This is our review of the best dog brush for shedding in 2021.
Shedding is a problem most dog owners have to contend with and it can be a daunting task if you have a breed that sheds for fun. However, modern grooming tools can help; that’s why we have rounded up a selection of brushes to see which is the best dog shedding brush. The war against dog hair begins!
In this guide, we will be reviewing:
We will also cover:
Read on to find out everything about shedding dog owners need to know.
Our Best Dog Brushes for Shedding
There are lots of choices out there, so it can be quite confusing trying to find the right brush for your four-legged friend. Does your Dachshund need a FURminator? What’s the best brush for long-haired dogs? Do those sharp looking rakes help with shedding?
We’ll take a look at some of the best options available online, so whether you have a Weimaraner or a heavy shedding German Shepherd, you’ll find the “pawfect” grooming brush to help reduce hair around the home.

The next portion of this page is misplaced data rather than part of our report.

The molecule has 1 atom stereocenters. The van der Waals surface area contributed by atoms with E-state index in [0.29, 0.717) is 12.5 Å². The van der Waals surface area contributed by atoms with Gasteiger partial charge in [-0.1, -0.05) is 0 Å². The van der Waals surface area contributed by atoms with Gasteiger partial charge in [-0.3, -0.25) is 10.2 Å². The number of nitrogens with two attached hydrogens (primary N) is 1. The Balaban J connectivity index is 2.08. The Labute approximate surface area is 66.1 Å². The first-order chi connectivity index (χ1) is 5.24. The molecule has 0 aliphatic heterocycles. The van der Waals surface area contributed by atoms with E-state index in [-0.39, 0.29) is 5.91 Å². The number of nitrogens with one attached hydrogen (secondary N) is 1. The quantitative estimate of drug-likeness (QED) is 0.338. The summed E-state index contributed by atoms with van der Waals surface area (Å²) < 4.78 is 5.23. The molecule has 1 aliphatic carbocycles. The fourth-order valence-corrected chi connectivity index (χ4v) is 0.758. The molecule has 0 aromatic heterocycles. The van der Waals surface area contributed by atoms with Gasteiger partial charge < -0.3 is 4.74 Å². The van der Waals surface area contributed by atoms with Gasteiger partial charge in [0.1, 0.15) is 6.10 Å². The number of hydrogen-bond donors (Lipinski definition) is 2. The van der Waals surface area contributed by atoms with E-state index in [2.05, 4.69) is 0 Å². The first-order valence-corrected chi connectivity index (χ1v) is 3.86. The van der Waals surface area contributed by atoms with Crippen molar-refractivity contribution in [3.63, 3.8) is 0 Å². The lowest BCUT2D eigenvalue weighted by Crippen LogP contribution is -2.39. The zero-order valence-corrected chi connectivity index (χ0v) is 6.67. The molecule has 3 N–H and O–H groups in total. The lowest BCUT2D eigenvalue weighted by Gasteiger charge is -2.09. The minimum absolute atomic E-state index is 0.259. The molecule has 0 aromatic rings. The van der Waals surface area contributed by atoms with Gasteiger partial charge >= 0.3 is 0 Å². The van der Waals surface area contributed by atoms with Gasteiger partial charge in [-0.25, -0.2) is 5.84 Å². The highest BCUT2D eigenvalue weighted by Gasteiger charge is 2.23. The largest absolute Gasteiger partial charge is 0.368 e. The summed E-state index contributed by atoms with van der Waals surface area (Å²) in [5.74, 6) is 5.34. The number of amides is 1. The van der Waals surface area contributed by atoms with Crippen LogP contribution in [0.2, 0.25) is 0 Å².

The popular FURminator claims to reduce shedding by up to 90 % and going by the 1000’s of glowing reviews; dog owners seem to agree this tool does the job! The stainless steel comb reaches through the topcoat removing loose hair from your dog’s undercoat.
Recommended by professional groomers and vets alike, it is ideal for breeds with double coats and with just a press of a button, the dead hairs are ejected into the bin.
- Can cause brush burn if used with too much pressure
This professional-grade premium dog shedding brush is perfect for removing loose fur from your pet’s coat, reducing the amount of hair that settles around the home.
The ergonomic handle ensures a comfortable grip no matter how long the grooming session and if you are not happy with the results, there is a no-quibble money-back guarantee for peace of mind.
If shedding season is something you dread, this dog shedding brush could be the answer and it’s reasonably priced.
- May be a bit sharp for smooth coats
Grooming regularly keeps your dog’s skin and coat healthy whilst also building a bond between dog and owner plus when you use this dog shedding brush for removing loose hair by up to 95%, it will keep your home and car cleaner and reduce allergies caused by dog dander.